Lordosis - Cause of Back Pain

The human spine has four curves which have the effect of cushioning the back against the forces of gravity as we sit up, stand, walk, and bear forces as we lift things. Together, the spinal curves and the discs between the vertebrae have a cushioning effect that protects the back against injury. These curves are normal - within a certain range. When the spinal curvatures bend excessively beyond a healthy range, the medical terms for these conditions are known as lordosis and kyphosis. Lordosis is an excessive curve in the lumbar and cervical spine. Kyphosis is an excessive curve in the thoracic spine and in the sacrum/coccyx. The condition of lordosis may cause back pain as the spinal ligaments are stretched and damages, as well as putting pressure on the spinal nerves that exit at this level of the spine.

In the Cervical spine, a normal curvature is between 20 to 40 decrees. In the lumbar spine, a normal curvature is between 40 to 60 degrees. This type of spinal curve is known as a lordotic curve, or lordosis. This can be a bit confusing since the term lordosis may be used to describe an anatomical section of the spine or the excessive curve pathology. A lordotic curve is convex anteriorly and concave posteriorly, which means that it angles towards the back of the body.

Lordosis - Cause of Back Pain: As a pathological term, lordosis is described as an excessive inward curve of the spine. To quantify this diagnosis, doctors will observe if the curvature is in excess of 40 degrees in the cervical spine and 60 degrees in the lumbar spine. Due to the excessive bends of the curvatures, the spine may not be able to bear the mechanical loads placed on the spine due to gravity and work of the body, and certain structures in the spine may be prone to injury.

Lordosis is a condition that may affect people of all ages, and both genders. This condition may develop due to congenital conditions, injury, or certain lifestyle factors. When this condition occurs in the lumbar spine (lower back), it may be described as swayback. People with swayback that is apparent to the naked eye have an exaggerated posture in which their buttocks jut out in a more prominent way. Patients may or may not have pain related to this condition, depending on how excessive it is and how well the body responds to these changes in the spine. Symptoms related to this condition may include back pain and limitation of movement. This condition is more likely to occur in the lumbar spine, though it may also occur in the neck as well. This condition may require treatment if it causes moderate to severe symptoms as mentioned above or if the curvature continues to become more exaggerated.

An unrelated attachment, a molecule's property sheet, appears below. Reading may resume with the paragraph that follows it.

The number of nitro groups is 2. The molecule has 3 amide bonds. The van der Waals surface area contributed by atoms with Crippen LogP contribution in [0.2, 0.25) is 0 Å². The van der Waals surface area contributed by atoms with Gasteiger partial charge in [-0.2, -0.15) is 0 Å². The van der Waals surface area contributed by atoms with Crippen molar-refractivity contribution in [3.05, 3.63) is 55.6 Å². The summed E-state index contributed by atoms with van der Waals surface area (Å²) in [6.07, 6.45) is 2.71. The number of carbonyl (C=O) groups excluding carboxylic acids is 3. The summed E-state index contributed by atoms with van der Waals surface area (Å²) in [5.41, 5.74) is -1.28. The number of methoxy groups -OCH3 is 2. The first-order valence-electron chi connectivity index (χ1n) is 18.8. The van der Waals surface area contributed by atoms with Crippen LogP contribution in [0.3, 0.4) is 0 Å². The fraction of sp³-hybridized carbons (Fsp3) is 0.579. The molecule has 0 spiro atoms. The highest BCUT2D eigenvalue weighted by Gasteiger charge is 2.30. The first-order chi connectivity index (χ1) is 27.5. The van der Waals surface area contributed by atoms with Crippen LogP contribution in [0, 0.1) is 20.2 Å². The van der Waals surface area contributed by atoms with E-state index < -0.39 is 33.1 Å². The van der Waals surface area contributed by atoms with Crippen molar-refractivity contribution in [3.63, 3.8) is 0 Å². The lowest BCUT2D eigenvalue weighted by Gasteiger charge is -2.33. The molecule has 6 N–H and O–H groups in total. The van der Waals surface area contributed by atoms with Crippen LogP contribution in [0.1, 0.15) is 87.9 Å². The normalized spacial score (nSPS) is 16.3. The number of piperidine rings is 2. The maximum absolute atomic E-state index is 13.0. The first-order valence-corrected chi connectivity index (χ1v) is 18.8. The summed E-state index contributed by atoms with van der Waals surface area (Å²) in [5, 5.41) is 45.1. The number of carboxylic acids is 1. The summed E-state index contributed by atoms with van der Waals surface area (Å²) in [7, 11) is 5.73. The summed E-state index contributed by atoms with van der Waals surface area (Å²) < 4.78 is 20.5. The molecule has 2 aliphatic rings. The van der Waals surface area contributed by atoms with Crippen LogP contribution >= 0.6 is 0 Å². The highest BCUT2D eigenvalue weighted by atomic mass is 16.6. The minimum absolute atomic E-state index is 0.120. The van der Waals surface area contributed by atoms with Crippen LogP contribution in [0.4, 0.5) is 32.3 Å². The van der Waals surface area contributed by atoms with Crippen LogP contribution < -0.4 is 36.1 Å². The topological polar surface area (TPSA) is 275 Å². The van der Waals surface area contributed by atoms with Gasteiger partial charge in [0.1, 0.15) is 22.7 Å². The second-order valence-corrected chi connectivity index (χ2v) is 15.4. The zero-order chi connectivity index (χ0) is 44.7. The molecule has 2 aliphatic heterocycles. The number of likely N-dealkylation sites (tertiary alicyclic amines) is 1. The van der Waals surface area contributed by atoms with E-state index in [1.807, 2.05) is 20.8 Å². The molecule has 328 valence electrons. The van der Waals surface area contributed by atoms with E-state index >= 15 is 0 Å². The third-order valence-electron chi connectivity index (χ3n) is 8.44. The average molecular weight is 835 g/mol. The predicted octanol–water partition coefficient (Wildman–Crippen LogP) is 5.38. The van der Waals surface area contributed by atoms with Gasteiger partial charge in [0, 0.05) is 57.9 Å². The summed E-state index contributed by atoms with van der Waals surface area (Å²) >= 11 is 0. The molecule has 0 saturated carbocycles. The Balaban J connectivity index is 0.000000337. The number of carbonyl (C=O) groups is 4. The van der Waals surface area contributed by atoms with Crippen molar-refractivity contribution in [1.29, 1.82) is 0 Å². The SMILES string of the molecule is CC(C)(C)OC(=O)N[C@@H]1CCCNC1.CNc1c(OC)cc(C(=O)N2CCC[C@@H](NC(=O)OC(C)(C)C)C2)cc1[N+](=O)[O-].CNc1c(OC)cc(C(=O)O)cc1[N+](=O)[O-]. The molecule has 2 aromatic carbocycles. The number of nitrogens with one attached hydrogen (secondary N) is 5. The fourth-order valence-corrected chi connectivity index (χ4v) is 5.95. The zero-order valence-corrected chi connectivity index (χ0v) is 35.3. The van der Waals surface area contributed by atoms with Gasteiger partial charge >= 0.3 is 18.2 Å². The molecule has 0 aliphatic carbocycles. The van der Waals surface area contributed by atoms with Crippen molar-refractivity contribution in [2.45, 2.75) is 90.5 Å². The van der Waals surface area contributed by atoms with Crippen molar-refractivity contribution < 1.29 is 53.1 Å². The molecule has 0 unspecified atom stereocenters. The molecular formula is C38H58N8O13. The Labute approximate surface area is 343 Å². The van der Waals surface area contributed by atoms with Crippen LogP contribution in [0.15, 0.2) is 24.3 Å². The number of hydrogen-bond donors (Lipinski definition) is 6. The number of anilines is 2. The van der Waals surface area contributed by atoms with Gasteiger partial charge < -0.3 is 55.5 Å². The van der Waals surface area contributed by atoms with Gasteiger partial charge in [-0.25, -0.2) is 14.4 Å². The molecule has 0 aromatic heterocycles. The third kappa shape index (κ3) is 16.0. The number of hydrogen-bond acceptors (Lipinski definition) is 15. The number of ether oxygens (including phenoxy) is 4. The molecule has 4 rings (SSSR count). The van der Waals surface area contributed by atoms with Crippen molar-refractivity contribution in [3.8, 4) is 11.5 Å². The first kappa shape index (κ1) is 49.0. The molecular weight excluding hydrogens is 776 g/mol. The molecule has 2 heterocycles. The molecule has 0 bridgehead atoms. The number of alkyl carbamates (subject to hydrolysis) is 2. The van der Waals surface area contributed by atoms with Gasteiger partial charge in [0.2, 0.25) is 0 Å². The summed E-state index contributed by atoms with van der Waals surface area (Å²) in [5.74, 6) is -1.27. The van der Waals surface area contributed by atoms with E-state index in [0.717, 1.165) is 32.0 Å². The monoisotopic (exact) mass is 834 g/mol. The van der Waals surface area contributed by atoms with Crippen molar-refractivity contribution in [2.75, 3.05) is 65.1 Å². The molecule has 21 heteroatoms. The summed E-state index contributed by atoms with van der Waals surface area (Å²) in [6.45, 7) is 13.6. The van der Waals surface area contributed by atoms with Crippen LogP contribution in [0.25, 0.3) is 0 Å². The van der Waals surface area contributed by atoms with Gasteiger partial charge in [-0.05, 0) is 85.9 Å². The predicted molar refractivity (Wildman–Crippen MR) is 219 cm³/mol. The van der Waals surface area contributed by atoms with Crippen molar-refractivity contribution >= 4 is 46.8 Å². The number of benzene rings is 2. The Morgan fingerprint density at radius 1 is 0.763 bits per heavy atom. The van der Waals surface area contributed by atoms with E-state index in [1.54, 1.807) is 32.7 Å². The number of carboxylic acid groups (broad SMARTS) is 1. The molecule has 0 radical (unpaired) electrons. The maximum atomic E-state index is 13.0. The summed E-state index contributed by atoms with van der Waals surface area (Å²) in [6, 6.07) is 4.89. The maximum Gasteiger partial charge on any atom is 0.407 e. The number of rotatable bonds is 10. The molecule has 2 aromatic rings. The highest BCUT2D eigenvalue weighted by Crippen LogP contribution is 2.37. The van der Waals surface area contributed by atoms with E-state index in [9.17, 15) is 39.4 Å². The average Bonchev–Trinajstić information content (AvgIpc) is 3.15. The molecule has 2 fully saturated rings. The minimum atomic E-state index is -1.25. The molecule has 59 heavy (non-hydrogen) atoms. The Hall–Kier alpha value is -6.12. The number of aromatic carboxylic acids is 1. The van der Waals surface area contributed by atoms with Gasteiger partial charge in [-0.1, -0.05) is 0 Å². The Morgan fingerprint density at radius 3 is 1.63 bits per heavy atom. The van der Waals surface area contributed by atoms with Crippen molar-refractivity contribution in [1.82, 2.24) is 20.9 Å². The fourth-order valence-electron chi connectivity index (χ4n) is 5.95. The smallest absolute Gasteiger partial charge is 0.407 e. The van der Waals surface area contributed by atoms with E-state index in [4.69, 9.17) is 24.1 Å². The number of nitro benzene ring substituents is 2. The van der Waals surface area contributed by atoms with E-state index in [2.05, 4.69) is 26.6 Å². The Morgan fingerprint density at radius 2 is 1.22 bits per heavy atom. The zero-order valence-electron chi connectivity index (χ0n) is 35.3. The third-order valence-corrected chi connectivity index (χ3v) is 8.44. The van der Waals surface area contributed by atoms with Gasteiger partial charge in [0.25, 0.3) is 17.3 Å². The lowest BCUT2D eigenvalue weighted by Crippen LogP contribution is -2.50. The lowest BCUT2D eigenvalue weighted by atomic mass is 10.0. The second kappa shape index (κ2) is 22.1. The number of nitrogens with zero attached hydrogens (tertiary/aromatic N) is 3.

Causes of lordosis and contributing factors: Certain medical conditions may cause the curvatures in the spine to change. In addition, changes in one part of the spine may cause other parts of the spine to become unstable, or to change to change to compensate for the instability in other parts of the spine. Spinal conditions and medical conditions that may contribute to lordosis include spondylolisthesis, osteoporosis, obesity, kyphosis, and discitis:
  • Spondylolisthesis occurs when one vertebra slips forward in relation to the ones above and below it. These abnormal vertebral movements usually occur in the lumbar spine.
  • Osteoporosis may make the vertebral bones prone to fractures or changes to their normal shape. These changes to the bones may warp the structural integrity and shape of the spine.
  • Obesity usually results in large bellies, which cause the spine to be pulled forward at this level of the body. This extra weight in the front of the body requires people to lean backward to maintain their balance. This negatively affects a person's posture and shape of the lower spine.
  • Kyphosis in the thoracic spine may cause the lumbar spine to change compensate to restore the balance of spine.
  • Discitis is the inflammation of one or more of the intervertebral discs.
Diagnosis and Treatment: doctors may use a physical examination as well as possible X-rays and MRIs to determine the severity of the problem, as well as possible causes. The doctor will want to know when this problem was first discovered through observation or the onset of symptoms. The doctor will want to know if the curve has become worse since it was first noticed by the patient or others. Doctors will use various tests to determine the baseline angle of curvature and the degrees of progress or regression after subsequent visits or treatment sessions. The doctor will feel for spinal abnormalities during a hands on physical examination. The doctor will instruct the patient to perform range of motion movements while looking for asymmetries as well as physical limitations. The physician will instruct patients to perform spinal rotations, flexion and extension, and lateral bending.